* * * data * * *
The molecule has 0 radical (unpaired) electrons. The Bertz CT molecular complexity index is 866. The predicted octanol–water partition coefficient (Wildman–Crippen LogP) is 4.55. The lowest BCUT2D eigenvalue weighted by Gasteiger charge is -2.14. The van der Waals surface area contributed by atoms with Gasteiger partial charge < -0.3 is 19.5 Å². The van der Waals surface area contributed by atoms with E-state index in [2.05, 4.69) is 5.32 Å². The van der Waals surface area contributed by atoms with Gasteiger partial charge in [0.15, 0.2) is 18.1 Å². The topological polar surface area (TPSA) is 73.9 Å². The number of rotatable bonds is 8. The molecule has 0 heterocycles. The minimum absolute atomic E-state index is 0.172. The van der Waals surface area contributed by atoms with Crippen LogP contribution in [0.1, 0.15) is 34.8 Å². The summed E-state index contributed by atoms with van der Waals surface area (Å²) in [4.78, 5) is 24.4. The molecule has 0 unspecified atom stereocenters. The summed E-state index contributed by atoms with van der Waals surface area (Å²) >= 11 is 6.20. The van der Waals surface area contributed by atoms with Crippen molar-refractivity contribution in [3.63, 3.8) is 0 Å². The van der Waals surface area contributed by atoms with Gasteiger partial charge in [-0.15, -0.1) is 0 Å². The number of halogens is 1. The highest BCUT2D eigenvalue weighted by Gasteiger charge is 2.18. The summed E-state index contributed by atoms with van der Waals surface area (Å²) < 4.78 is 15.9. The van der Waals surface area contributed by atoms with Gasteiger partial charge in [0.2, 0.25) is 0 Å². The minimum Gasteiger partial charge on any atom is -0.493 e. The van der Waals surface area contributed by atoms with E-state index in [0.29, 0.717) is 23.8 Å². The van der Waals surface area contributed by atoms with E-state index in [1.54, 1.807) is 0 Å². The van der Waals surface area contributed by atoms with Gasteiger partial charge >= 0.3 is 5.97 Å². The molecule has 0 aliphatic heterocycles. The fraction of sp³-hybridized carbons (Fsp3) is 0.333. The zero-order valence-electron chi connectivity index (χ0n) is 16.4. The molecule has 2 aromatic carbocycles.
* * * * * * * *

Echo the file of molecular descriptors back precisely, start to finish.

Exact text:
The molecule has 0 radical (unpaired) electrons. The Bertz CT molecular complexity index is 866. The predicted octanol–water partition coefficient (Wildman–Crippen LogP) is 4.55. The lowest BCUT2D eigenvalue weighted by Gasteiger charge is -2.14. The van der Waals surface area contributed by atoms with Gasteiger partial charge < -0.3 is 19.5 Å². The van der Waals surface area contributed by atoms with E-state index in [2.05, 4.69) is 5.32 Å². The van der Waals surface area contributed by atoms with Gasteiger partial charge in [0.15, 0.2) is 18.1 Å². The topological polar surface area (TPSA) is 73.9 Å². The number of rotatable bonds is 8. The molecule has 0 heterocycles. The minimum absolute atomic E-state index is 0.172. The van der Waals surface area contributed by atoms with Crippen LogP contribution in [0.1, 0.15) is 34.8 Å². The summed E-state index contributed by atoms with van der Waals surface area (Å²) in [4.78, 5) is 24.4. The molecule has 0 unspecified atom stereocenters. The summed E-state index contributed by atoms with van der Waals surface area (Å²) >= 11 is 6.20. The van der Waals surface area contributed by atoms with Crippen molar-refractivity contribution in [3.63, 3.8) is 0 Å². The van der Waals surface area contributed by atoms with Gasteiger partial charge in [-0.15, -0.1) is 0 Å². The number of halogens is 1. The highest BCUT2D eigenvalue weighted by Gasteiger charge is 2.18. The summed E-state index contributed by atoms with van der Waals surface area (Å²) < 4.78 is 15.9. The van der Waals surface area contributed by atoms with Gasteiger partial charge in [0.2, 0.25) is 0 Å². The minimum Gasteiger partial charge on any atom is -0.493 e. The van der Waals surface area contributed by atoms with E-state index in [0.29, 0.717) is 23.8 Å². The van der Waals surface area contributed by atoms with E-state index in [1.54, 1.807) is 0 Å². The van der Waals surface area contributed by atoms with Gasteiger partial charge >= 0.3 is 5.97 Å². The molecule has 0 aliphatic heterocycles. The fraction of sp³-hybridized carbons (Fsp3) is 0.333. The zero-order valence-electron chi connectivity index (χ0n) is 16.4. The molecule has 2 aromatic carbocycles.